I’m trying something new on my photos site. Starting with the NC Arboretum album, photos will now be hosted at Google Photos. This has a number of benefits:

  • Users can comment on photos
  • I can now embed videos in the album
  • Nicer viewing experience on all devices
  • Simplifies the import process for me

New albums will still show up on my photos site, but they will now be links to the external albums. The RSS feed for albums should still work to track what I post.

I’m not yet sure how to handle the “favorites” section of the photos site. I’d like to be able to point to favorite photos as I take them, but how to do that is still to be determined.

Let me know what you think of this new setup. I’m looking forward to giving it a try, and I have a backlog of photo albums to post.

A Subtle Python Bug

Published on February 23, 2018

I recently had a very subtle bug with an OrderedDict in my Python code at work. I constructed the contents of this object from a SQL query that was output in a specific order (can you spot the bug?):

qs = models.MyModel.objects.all().order_by("-order")
data = OrderedDict({x.id: x.name for x in qs})

My expectation was output like the following, which I was seeing on my development system (Python 3.6):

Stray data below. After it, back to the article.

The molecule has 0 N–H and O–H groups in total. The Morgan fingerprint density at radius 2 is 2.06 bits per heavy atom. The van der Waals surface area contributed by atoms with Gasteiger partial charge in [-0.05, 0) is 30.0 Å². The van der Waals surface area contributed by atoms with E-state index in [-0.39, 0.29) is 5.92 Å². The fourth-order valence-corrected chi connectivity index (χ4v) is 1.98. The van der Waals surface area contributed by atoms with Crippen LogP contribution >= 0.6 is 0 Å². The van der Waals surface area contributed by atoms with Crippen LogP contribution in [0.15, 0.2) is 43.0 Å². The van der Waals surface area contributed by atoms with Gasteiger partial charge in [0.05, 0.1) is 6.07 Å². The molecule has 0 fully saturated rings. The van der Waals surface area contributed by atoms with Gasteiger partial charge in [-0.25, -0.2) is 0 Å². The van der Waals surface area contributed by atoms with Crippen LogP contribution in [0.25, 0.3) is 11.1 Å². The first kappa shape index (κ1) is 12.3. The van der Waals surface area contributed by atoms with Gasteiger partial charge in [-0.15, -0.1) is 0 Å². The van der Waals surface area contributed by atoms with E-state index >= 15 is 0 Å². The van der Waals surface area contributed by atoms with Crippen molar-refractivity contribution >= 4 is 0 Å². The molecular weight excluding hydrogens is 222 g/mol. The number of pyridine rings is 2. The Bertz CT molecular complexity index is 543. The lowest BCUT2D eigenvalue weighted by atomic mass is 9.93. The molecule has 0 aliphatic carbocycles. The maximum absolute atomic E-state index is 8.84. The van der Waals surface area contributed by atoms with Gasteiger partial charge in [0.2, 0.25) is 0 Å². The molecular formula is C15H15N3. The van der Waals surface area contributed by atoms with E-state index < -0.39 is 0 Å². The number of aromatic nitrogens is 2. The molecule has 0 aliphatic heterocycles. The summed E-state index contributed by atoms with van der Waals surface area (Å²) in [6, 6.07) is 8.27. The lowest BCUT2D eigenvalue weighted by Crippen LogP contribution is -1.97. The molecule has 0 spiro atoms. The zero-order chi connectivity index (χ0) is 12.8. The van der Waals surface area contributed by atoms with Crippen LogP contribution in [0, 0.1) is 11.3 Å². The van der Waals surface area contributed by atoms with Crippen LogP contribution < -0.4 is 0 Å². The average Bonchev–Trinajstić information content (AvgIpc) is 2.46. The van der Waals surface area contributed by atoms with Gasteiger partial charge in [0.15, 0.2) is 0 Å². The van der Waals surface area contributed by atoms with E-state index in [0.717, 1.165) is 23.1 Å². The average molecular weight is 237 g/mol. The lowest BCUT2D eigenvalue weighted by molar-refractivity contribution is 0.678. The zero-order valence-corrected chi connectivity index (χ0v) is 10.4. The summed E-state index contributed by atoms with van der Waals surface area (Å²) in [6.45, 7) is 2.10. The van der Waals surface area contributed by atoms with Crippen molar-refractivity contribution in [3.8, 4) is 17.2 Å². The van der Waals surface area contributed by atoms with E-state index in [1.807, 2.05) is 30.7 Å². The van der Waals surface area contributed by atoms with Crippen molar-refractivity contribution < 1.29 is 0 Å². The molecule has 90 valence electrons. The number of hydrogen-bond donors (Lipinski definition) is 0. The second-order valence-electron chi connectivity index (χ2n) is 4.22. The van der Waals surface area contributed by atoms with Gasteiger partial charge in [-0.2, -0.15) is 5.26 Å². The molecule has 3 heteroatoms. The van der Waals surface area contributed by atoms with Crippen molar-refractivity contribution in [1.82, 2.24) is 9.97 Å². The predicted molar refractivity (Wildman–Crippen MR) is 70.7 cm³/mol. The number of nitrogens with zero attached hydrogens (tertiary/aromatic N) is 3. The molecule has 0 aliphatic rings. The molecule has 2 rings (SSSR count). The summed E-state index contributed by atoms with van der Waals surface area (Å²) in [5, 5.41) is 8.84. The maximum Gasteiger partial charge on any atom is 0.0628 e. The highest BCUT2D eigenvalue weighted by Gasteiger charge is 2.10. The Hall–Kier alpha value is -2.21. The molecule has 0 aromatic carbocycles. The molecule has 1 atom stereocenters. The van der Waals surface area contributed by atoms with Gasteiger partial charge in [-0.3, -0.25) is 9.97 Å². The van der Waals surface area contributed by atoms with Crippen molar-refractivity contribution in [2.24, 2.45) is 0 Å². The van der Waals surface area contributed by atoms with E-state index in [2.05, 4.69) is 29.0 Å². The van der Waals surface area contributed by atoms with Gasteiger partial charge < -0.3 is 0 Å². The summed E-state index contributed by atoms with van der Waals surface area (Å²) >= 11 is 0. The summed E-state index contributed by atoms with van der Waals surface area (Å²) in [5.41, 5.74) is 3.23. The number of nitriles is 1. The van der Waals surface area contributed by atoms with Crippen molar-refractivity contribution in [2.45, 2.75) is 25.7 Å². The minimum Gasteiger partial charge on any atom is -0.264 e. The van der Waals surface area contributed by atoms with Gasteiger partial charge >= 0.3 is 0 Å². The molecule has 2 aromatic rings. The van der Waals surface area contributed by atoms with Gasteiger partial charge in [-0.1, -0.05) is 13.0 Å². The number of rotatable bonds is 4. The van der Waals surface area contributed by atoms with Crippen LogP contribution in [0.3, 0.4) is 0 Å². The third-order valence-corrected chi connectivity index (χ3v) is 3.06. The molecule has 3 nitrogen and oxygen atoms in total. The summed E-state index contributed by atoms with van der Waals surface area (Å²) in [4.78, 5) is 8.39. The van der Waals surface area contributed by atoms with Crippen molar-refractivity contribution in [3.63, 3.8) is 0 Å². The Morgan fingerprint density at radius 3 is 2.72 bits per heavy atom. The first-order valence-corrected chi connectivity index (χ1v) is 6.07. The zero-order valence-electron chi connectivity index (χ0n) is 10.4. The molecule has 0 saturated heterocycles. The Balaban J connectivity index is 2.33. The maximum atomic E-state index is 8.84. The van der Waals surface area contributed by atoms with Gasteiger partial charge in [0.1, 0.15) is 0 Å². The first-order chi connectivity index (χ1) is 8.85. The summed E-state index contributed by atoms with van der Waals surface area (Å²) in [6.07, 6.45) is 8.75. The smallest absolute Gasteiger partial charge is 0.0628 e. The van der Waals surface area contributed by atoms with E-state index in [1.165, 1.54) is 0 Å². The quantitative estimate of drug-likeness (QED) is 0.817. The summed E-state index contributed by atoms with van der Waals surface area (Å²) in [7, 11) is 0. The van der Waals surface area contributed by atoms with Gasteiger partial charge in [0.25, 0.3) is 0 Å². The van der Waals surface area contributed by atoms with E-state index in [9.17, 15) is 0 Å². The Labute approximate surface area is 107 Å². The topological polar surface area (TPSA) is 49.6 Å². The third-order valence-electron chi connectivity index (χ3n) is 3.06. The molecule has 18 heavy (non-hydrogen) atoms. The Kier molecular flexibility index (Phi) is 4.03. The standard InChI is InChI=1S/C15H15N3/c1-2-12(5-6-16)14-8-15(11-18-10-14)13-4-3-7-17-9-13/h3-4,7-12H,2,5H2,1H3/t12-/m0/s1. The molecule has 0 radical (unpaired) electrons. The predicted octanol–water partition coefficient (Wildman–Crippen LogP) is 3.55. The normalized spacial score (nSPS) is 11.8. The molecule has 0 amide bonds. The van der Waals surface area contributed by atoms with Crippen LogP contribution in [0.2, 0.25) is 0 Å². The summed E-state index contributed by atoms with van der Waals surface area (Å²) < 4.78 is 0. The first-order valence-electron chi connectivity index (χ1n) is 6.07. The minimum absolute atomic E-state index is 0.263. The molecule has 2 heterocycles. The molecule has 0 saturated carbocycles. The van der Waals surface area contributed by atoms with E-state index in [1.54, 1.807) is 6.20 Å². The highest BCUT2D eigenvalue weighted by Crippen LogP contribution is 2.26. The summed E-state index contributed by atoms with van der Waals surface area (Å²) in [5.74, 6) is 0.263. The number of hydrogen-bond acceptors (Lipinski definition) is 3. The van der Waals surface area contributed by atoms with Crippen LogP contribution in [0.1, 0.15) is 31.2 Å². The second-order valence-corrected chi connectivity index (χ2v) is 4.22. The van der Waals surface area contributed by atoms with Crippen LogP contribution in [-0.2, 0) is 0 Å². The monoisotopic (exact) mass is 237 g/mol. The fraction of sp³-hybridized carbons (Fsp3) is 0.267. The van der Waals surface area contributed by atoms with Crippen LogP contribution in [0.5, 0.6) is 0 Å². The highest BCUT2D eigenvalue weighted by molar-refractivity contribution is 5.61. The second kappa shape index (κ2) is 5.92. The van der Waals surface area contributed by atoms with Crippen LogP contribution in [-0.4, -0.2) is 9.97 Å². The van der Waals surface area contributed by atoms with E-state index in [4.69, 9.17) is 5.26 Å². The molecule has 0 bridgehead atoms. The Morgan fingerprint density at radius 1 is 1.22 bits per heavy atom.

OrderedDict([(4, 'Four'), (3, 'Three'), (2, 'Two'), (1, 'One')])

However, on my official sandbox test system (which we use for internal testing, running Python 3.5), I was seeing output like this:

OrderedDict([(1, 'One'), (2, 'Two'), (3, 'Three'), (4, 'Four')])

There are actually two issues in play here, and it took me a while to figure out what was going on.

  1. First, I’m constructing the OrderedDict element incorrectly. I’m using a dictionary comprehension as the initialization data for the object’s constructor. Dictionaries are (until recently) not guaranteed to preserve insertion order when iterated over. This is where my order was being screwed up.
  2. Second, the above behavior for dictionary order preservation is an implementation detail that changed in Python 3.6. As of 3.6 (in the CPython implementation), dictionaries now preserve the insertion order when iterated over. My development system, running on 3.6, was therefore outputting things as I expected them. The sandbox system, still running 3.5, did not. What an annoyance!

I’ve learned two valuable lessons here: (a) make sure you’re running on the same levels of code in various places, and (b) don’t initialize an OrderedDict with a dictionary comprehension.

High Contrast Mouse Pointer